How to Fire Porcelain Clay

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Porcelain makes durable and functional items.
Porcelain makes durable and functional items. (Image: Jupiterimages/Comstock/Getty Images)

When it was first manufactured in Europe, porcelain was considered more valuable than gold. It takes practice to work with porcelain. The results, however, are worth the effort and provide a high-quality product that stands the test of time with its beauty and durability. Porcelain turns translucent when made quite thin and fired correctly. Porcelain must be bisque-fired to a low temperature and then glazed to prepare it for the final high-temperature firing. Porcelain can be fired to the highest temperatures in the ceramic industry.

Things You'll Need

  • Computerized kiln (with built-in pyrometer and read-out)
  • Pyrometer (hand-held)
  • Porcelain ware

Bisque the porcelain items you have made once they are completely dry. Load the kiln and set the shutoff at the recommended bisque temperature, which can range between 1600 and 2000 degrees Fahrenheit. Preheat for a few hours while keeping the top peephole open. Keep the temperature below 250 degrees and wait until there is no more steam exiting the kiln. This may take several hours.

Set the kiln to raise the temperature about 7 degrees per minute until you reach the correct temperature. The kiln will automatically shut off when it is reached. Let it cool for at least a day.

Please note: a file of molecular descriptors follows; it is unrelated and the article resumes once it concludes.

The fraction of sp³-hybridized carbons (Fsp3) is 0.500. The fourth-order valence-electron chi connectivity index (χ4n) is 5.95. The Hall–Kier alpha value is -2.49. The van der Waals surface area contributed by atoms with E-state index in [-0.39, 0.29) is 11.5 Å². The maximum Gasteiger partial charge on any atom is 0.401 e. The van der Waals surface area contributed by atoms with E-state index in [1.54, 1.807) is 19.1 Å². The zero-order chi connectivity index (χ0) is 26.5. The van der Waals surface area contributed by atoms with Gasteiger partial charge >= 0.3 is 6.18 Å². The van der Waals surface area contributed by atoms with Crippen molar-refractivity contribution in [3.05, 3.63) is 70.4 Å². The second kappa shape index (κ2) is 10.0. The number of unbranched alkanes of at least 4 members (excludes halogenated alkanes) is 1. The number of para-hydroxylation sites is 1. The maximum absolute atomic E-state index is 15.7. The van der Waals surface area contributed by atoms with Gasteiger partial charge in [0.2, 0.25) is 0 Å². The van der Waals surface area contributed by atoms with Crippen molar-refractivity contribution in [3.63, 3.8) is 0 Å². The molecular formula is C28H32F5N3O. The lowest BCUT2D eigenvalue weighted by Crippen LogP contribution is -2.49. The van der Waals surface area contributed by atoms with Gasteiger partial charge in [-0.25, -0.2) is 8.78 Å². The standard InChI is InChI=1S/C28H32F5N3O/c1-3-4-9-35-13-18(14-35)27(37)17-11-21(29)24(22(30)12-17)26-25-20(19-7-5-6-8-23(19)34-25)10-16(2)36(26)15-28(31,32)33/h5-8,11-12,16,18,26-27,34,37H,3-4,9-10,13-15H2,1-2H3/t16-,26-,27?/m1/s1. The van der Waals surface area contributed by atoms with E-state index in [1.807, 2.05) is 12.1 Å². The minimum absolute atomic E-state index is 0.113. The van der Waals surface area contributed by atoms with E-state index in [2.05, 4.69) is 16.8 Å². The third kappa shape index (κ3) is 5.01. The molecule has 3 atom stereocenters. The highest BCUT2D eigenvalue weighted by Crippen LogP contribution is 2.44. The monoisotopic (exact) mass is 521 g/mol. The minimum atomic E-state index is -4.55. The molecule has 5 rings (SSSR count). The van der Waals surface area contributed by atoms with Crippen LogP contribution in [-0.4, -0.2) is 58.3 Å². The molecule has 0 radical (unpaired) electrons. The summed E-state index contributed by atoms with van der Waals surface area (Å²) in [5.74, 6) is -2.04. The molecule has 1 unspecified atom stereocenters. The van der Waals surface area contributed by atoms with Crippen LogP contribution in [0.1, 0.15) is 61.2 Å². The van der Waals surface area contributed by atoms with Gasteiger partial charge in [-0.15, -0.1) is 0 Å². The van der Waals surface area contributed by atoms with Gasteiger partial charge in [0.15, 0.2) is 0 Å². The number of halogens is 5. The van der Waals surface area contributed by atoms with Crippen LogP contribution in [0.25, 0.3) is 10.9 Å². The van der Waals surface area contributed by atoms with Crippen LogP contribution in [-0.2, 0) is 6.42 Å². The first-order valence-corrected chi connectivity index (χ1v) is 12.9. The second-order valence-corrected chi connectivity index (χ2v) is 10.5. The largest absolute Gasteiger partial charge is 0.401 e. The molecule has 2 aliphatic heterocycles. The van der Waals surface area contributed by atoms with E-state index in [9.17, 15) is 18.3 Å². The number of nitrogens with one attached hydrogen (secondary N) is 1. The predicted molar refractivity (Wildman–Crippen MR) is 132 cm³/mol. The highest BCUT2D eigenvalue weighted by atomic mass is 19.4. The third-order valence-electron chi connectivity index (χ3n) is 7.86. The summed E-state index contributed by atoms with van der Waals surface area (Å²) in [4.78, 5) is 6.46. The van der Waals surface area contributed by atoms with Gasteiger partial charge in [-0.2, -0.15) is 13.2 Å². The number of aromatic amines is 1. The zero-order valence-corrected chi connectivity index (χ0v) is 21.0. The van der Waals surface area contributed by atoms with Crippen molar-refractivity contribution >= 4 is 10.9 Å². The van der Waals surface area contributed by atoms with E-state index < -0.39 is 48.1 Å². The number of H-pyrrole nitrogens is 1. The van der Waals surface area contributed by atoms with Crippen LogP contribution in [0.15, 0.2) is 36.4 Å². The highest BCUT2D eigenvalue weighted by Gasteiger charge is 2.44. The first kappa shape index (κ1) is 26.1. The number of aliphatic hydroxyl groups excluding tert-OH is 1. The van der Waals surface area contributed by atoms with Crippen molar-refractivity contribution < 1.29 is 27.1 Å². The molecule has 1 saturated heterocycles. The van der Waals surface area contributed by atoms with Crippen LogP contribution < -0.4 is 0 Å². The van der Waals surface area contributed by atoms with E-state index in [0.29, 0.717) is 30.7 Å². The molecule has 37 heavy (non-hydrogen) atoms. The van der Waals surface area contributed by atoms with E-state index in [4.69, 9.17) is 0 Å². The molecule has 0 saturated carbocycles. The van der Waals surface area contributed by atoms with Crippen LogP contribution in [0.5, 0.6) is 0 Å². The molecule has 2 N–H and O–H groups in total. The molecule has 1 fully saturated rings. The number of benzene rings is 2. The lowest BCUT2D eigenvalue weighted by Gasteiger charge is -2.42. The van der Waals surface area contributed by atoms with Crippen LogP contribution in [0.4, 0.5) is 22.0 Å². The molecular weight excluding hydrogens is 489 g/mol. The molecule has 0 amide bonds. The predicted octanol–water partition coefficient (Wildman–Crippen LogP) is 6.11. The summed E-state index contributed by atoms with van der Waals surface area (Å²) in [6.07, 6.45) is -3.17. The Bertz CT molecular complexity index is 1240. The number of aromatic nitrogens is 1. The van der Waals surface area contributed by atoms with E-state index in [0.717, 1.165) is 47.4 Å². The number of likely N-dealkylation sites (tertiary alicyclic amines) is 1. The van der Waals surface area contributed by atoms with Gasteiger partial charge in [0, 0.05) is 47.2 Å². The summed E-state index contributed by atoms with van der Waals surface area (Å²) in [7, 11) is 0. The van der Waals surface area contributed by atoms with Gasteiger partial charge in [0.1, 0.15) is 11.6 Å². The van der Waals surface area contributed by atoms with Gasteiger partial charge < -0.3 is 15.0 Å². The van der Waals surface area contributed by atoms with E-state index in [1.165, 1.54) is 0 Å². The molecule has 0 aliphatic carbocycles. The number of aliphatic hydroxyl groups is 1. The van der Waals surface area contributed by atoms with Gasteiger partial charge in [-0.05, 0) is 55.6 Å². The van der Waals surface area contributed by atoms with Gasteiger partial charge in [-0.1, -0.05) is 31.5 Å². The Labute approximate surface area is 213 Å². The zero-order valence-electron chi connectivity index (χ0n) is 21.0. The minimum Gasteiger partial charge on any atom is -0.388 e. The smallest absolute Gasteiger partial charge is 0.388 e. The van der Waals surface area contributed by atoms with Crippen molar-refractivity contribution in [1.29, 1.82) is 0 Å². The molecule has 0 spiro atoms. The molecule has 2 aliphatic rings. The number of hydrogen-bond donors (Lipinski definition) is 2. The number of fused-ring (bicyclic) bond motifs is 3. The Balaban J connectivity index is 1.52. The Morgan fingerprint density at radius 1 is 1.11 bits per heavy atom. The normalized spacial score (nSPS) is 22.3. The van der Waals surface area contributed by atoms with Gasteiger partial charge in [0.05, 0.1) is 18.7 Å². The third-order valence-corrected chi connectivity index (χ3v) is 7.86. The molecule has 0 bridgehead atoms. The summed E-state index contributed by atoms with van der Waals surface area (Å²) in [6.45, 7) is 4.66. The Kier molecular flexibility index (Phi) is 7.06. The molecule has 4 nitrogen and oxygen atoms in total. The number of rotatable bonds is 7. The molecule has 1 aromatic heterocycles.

Unload and glaze the bisque-ware. Make sure that the kiln shelves have a coat of kiln-wash on them. Use a brush to apply more to keep the clay or glaze from sticking when in a molten state. Follow the manufacturer's instructions when mixing kiln-wash powder with water.

Load the glazed porcelain into the kiln and close the lid. Set the kiln to shut off at the temperature prescribed by the manufacturer. Depending on the porcelain, this may be anywhere from 2000 to 2500 degrees Fahrenheit. Keep the top peephole open. Keep the temperature under 250 degrees for the first hour.

Raise the temperature by setting the kiln to raise the temperature by 10 degrees per minute. Check the kiln every half hour to make sure it is firing correctly. Don't rely on the computer completely. Always double-check the computer read-out using your hand-held pyrometer. Hold the tip inside the kiln through the peephole to get a reading.

Wait until the kiln shuts off at the exact temperature, and let it cool for two to three days before opening the lid.

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